It’s no shame losing to Hun, which has five Division I players on its roster. Caleb actually took some things from that game.

“It was definitely a learning experience,” he said. “That was really only the first time I faced kids of that caliber. It shows how focused you have to be in those situations. I made one bad pitch to (Kentucky commit) Carson Applegate and he hit a two-run home run. It just shows how consistent you have to be with your pitching.”

His consistency was masterful against Steinert, which was seeded third while WW-PS was the sixth seed. He tossed a one-hitter with no walks and seven strikeouts in six innings as the Pirates won 10-0.

“I was not expecting that,” Kasof said. “I definitely thought we could battle them, but I was not expecting us to mercy them. It was all because we had a lot of energy in that game and never stopped putting up runs. I was really feeling my curveball and I was mixing my pitches well and they didn’t really hit anything hard, so we were able to make the plays.”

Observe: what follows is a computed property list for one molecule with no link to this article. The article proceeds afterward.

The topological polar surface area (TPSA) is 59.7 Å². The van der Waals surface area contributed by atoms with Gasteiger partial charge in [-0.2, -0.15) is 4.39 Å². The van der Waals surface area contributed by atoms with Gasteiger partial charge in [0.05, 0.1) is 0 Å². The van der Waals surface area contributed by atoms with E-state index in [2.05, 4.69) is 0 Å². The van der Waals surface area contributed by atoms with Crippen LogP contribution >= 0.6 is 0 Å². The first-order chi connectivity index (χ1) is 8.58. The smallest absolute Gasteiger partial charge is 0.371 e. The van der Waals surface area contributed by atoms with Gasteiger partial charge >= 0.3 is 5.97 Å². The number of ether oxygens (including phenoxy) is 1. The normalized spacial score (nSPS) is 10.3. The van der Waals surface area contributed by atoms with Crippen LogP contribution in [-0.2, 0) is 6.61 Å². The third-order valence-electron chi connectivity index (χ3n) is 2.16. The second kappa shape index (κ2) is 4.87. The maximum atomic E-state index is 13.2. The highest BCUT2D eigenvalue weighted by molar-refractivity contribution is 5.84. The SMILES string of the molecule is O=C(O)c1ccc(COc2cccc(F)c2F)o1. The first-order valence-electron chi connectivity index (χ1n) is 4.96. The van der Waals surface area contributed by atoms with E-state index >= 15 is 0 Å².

West Windsor’s biggest issue this year has been making plays; as errors have been a problem in the losses and also made things difficult in some wins. Ely constantly preaches that if his team gives itself a chance to be in games by not making mistakes, they can win them.

It will be interesting to see what happens in the states. Before anything was made official, it appeared that WW-PS would be the 14th seed and play third-seeded Jackson Memorial.

In baseball, however, more than any other sport, upsets are not uncommon in the first round. Teams could be seeded low, but have one truly good pitcher that could knock off a higher seed. The Pirates have just that in Kasof, who has proven to be tough in high-pressure games.

“I think I definitely excel in those, especially when we’re in tough situations; I always find a way to get out of it,” Kasof said. “In the first inning against Steinert they had two runners in scoring position and I got out of it. From there it was non-stop. When you get out of situations like that it boosts your team and gives you a lot more confidence.”

Ely feels his hurler has just the right make-up to face such confrontations, saying ““It seems like he faces new challenges each game and continues to overcome them. He is comfortable being uncomfortable.”

He is also comfortable in the classroom, as Caleb has a 3.8 grade point average and is a member of the National Honor Society.

“I always put school first,” he said. “I think I always try to do the best I can in school and study pretty hard to maintain good grades That’s what my parents pushed.”

And while Kasof doesn’t mind being pushed to do well in the classroom, he has proven to be a stud on the baseball diamond when it’s more a case of just having fun.